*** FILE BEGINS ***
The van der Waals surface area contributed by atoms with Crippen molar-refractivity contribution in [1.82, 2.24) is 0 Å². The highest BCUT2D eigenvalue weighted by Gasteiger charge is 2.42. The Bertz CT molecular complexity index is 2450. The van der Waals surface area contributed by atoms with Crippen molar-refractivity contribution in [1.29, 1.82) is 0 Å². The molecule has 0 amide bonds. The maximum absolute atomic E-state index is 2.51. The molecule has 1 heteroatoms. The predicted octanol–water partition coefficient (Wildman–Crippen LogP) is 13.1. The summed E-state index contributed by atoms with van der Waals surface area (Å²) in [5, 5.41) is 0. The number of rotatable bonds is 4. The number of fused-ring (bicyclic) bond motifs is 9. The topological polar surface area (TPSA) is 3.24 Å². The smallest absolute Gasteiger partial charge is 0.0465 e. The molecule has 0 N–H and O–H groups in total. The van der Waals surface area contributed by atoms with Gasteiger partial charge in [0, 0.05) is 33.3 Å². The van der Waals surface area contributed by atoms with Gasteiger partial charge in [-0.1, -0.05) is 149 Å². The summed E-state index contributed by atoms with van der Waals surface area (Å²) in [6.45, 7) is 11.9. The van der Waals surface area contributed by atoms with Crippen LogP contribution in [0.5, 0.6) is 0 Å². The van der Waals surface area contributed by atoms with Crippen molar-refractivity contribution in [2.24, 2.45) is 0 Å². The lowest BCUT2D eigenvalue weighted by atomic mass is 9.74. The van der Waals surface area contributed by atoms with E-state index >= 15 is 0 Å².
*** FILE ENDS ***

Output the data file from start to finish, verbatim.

The van der Waals surface area contributed by atoms with Crippen molar-refractivity contribution in [1.82, 2.24) is 0 Å². The highest BCUT2D eigenvalue weighted by Gasteiger charge is 2.42. The Bertz CT molecular complexity index is 2450. The van der Waals surface area contributed by atoms with Crippen molar-refractivity contribution in [1.29, 1.82) is 0 Å². The molecule has 0 amide bonds. The maximum absolute atomic E-state index is 2.51. The molecule has 1 heteroatoms. The predicted octanol–water partition coefficient (Wildman–Crippen LogP) is 13.1. The summed E-state index contributed by atoms with van der Waals surface area (Å²) in [5, 5.41) is 0. The number of rotatable bonds is 4. The number of fused-ring (bicyclic) bond motifs is 9. The topological polar surface area (TPSA) is 3.24 Å². The smallest absolute Gasteiger partial charge is 0.0465 e. The molecule has 0 N–H and O–H groups in total. The van der Waals surface area contributed by atoms with Gasteiger partial charge in [0, 0.05) is 33.3 Å². The van der Waals surface area contributed by atoms with Gasteiger partial charge in [-0.1, -0.05) is 149 Å². The summed E-state index contributed by atoms with van der Waals surface area (Å²) in [6.45, 7) is 11.9. The van der Waals surface area contributed by atoms with Crippen LogP contribution in [0.5, 0.6) is 0 Å². The van der Waals surface area contributed by atoms with Crippen molar-refractivity contribution in [2.24, 2.45) is 0 Å². The lowest BCUT2D eigenvalue weighted by atomic mass is 9.74. The van der Waals surface area contributed by atoms with E-state index >= 15 is 0 Å².